Twitter has identified that their recent hack was a result of phone spear phishing. Hackers caused chaos after temporarily gaining access to internal tools.
According to the release, “spear phishing” attacks took advantage of “human vulnerabilities” to fool employees of the social media giant.
The attack on July 15, 2020, targeted a small number of employees through a phone spear phishing attack. This attack relied on a significant and concerted attempt to mislead certain employees and exploit human vulnerabilities to gain access to our internal systems.
— Twitter Support (@TwitterSupport) July 31, 2020
The update comes two weeks after the hack affected major influencers on the platform including Elon Musk and Bill Gates.
What Is Spear Phishing?
Previously, Twitter had identified the method by which credentials were compromised as a “coordinated engineering attack.” The hackers gained access to the account info of Twitter employees, some of whom had access to internal tools and thus the ability to post on users’ accounts.
Standard phishing involves hackers who present themselves as legitimate services like banks. They request users to login, reset a password, or sign into a website. Often, the user will be taken to the true site after the information is stolen, and therefore be completely unaware.
Spear phishing is a little more personal, according to security firm Kaspersky:
Spear phishing is an email or electronic communications scam targeted towards a specific individual, organization or business.
Unlike traditional phishing that may send out bulk e-mails hoping to snag a few vulnerable users, spear phishing requires research into a specific target. In other words, the attack was not a lucky break, but a time-consuming and researched attack designed to gain the account details of specific Twitter staff.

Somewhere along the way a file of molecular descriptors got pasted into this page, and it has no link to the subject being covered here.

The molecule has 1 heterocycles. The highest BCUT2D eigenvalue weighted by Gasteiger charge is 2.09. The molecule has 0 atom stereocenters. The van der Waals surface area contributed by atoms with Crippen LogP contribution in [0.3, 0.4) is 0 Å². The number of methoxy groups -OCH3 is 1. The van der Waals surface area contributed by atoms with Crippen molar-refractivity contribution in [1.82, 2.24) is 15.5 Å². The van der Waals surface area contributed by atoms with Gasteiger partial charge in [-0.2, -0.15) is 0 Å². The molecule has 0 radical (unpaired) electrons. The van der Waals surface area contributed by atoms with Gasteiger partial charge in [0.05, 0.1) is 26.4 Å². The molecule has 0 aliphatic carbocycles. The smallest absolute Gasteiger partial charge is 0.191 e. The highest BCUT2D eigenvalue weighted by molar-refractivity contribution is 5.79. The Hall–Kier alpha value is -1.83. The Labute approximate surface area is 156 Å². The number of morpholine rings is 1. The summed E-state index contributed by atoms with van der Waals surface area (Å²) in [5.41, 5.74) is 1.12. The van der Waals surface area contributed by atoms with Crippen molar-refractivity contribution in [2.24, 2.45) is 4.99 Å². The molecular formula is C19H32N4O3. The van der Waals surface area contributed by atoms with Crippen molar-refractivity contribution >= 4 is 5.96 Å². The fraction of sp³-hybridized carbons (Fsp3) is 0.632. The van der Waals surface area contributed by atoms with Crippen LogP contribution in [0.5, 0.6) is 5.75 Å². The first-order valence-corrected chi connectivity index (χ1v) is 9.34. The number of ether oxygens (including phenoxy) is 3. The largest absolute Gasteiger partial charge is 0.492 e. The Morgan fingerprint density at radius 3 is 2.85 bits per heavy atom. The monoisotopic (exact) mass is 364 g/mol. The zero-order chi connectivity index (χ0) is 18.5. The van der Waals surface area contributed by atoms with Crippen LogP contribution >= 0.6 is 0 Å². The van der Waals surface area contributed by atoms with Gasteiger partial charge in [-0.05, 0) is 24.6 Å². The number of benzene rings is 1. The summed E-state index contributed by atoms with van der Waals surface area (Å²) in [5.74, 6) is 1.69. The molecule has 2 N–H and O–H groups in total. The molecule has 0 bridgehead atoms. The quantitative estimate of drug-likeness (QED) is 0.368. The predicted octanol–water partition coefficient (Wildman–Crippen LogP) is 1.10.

Upon access, the hackers claimed to offer higher amounts of free crypto in return for sending smaller amounts to certain addresses (for charity, of course). Needless to say, those who fell for it received nothing back.
Other more sinister motivations have been suggested.
So you understand what happened yesterday
Twitter was hacked.
Anti-Trump videos were flagged.
Anti-Trump videos were not able to be retweeted from a 1000s of accounts, reducing views
You might think this is not a big deal.
But you will think differently when they do it Nov 3
— Don Winslow (@donwinslow) July 17, 2020
With less than $200,000 stolen, the attack may have been designed to humiliate Twitter. Bestselling author Don Winslow suggested it was merely a test run. He believes the hack was connected to manipulation surrounding the U.S. election.
Others speculate that it may have been some actor trying to cast cryptocurrencies in a bad light.
The hacker could have started the World War 3.
Instead he scammed people out of 2.5 BTC #twitterhack
— Sasha Ivanov (@sasha35625) July 15, 2020
The attack, though thorough, might not have been all that well coordinated. The New York Times claims to have spoken with several hackers involved in the attack. The smaller actors reportedly interacted with a hacker known as “Kirk” who set up the Bitcoin wallets associated with the debacle.
These middle-men claimed to be 19-20-year-olds living in the UK and USA, The Times said. Kirk approached one of them, originally claiming to work for Twitter, offering to sell account details. A hacker that spoke with The Times claims he did not infiltrate any of the high-profile Twitter accounts.
Twitter has reportedly since restricted the ability of any user to post strings of numbers and letters, possibly as a way to prevent the posting of wallet addresses.
Due to anti-hack measures taken by Twitter the Whale Alert bot can no longer post any transfers and we cannot manually add them either. We hope Twitter will resolve the issue soon. Transfers are still being posted to our Telegram channel: https://t.co/vVRNZuovHX
— Whale Alert (@whale_alert) July 16, 2020
The company’s share price briefly dipped following the attack, but soon recovered. Critics argue that the media may, once again, be exaggerating the impact of such a hack. Phishing attacks reveal a problem that may never be solved by technology: human error.